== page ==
This paper centers around the notion that internal, mental representations are grounded in structural similarity, i.e., that they are so-called S-representations. We show how S-representations may be causally relevant and argue that they are distinct from mere detectors. First, using the neomechanist theory of explanation and the interventionist account of causal relevance, we provide a precise interpretation of the claim that in S-representations, structural similarity serves as a “fuel of success”, i.e., a relation that is exploitable for the representation using (...)
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  43. Fred Dretske on the Explanatory Role of Semantic Content.B. Hassrick - 1995 - Conference 6 (1):59-66.
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  44. The Structuring Causes of Behavior: Has Dretske Saved Mental Causation?Frank Hofmann & Peter Schulte - 2014 - Acta Analytica 29 (3):267-284.
    Fred Dretske’s account of mental causation, developed in Explaining Behavior and defended in numerous articles, is generally regarded as one of the most interesting and most ambitious approaches in the field. According to Dretske, meaning facts, construed historically as facts about the indicator functions of internal states, are the structuring causes of behavior. In this article, we argue that Dretske’s view is untenable: On closer examination, the real structuring causes of behavior turn out to be markedly different from Dretske’s meaning (...)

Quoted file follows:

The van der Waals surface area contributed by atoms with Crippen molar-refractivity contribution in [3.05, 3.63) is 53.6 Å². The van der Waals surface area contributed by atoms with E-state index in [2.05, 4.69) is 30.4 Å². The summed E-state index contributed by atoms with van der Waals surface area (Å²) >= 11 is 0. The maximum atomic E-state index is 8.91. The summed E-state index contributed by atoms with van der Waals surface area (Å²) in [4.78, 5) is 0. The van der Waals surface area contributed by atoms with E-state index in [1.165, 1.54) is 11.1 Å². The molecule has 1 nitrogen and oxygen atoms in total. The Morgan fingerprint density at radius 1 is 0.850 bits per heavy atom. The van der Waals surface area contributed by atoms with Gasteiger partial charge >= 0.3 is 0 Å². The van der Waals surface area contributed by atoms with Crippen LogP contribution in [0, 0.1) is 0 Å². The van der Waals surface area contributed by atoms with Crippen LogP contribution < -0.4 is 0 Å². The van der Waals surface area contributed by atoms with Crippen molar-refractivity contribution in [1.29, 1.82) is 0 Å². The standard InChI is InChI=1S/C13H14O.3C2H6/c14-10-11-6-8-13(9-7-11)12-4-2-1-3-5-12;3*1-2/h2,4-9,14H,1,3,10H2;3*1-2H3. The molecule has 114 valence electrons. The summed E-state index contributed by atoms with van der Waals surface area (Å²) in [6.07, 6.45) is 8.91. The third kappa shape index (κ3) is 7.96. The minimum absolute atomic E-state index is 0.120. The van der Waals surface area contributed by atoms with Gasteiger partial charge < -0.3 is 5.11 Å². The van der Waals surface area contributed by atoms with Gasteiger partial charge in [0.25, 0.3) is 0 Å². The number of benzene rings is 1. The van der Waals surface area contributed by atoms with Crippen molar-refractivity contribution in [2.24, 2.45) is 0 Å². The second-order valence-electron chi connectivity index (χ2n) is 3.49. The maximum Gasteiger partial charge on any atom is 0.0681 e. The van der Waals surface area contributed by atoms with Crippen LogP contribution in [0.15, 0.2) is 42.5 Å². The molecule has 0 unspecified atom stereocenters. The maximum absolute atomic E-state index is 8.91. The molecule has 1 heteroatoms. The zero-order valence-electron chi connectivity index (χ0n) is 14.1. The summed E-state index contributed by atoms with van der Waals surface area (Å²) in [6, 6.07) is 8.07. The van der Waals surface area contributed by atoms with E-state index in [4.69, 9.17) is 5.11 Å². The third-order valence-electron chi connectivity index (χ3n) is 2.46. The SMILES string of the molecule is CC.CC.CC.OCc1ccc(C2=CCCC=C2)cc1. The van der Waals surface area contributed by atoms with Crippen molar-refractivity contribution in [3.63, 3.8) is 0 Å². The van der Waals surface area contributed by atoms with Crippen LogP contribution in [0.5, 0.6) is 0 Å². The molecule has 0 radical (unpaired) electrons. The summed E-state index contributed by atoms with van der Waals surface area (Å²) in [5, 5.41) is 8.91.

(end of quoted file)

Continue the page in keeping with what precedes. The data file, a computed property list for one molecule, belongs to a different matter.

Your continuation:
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  45. Actions, Reasons, and the Explanatory Role of Content.Terence E. Horgan - 1991 - In Brian P. McLaughlin (ed.), Dretske and His Critics. Blackwell.
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  46. Human Action, Deliberation and Causation.Pierre Jacob - 1998 - Dordrecht: Kluwer Academic Publishers.
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  47. What Can the Semantic Properties of Innate Representations Explain?Pierre Jacob - 1997 - In J. A. M. Bransen & S. E. Cuypers (eds.), Human Action, Deliberation and Causation. Dordrecht: Kluwer Academic Publishers. pp. 175--197.
    Dretske has argued that, unlike the content of beliefs and desires, the contents of innate representations cannot in principle play a role in the causal explanation of an individual's behavior. I examine this "asymmetry" and against it, I argue that the content of innate mental representations too can play a causal role in the explanation of behavior.
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  48. Representing as Adapting.Benjamin Jarvis - 2015 - Acta Analytica 30 (1):17-39.
    In this paper, I recommend a creature-level theory of representing. On this theory, a creature represents some entity just in case the creature adapts its behavior to that entity. Adapting is analyzed in terms of establishing new patterns of behavior. The theory of representing as adapting is contrasted with traditional causal and informational theories of mental representation. Moreover, I examine the theory in light of Putnam-Burge style externalism; I show that Putnam-Burge style externalism follows from and is explained by it. (...)
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  49. Dretske and His Critics.Jaegwon Kim - 1991 - Cambridge: Blackwell.
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  50. Dretske on How Reasons Explain Behavior.Jaegwon Kim - 1991 - In Dretske and His Critics. Cambridge: Blackwell.